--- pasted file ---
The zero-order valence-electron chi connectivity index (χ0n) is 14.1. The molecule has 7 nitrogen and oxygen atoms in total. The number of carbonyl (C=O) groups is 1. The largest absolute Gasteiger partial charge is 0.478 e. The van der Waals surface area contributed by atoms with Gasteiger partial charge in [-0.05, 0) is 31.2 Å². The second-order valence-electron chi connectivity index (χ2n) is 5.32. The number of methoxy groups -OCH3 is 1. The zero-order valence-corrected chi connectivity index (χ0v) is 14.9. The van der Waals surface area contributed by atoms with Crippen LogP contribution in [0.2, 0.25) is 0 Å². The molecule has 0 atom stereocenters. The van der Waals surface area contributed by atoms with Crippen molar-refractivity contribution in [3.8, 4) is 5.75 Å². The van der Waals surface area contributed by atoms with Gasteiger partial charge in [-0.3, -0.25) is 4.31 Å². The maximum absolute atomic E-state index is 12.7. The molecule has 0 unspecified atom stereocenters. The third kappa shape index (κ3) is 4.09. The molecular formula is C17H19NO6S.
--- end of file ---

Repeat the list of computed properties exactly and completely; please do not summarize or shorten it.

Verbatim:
The zero-order valence-electron chi connectivity index (χ0n) is 14.1. The molecule has 7 nitrogen and oxygen atoms in total. The number of carbonyl (C=O) groups is 1. The largest absolute Gasteiger partial charge is 0.478 e. The van der Waals surface area contributed by atoms with Gasteiger partial charge in [-0.05, 0) is 31.2 Å². The second-order valence-electron chi connectivity index (χ2n) is 5.32. The number of methoxy groups -OCH3 is 1. The zero-order valence-corrected chi connectivity index (χ0v) is 14.9. The van der Waals surface area contributed by atoms with Crippen LogP contribution in [0.2, 0.25) is 0 Å². The molecule has 0 atom stereocenters. The van der Waals surface area contributed by atoms with Crippen molar-refractivity contribution in [3.8, 4) is 5.75 Å². The van der Waals surface area contributed by atoms with Gasteiger partial charge in [-0.3, -0.25) is 4.31 Å². The maximum absolute atomic E-state index is 12.7. The molecule has 0 unspecified atom stereocenters. The third kappa shape index (κ3) is 4.09. The molecular formula is C17H19NO6S.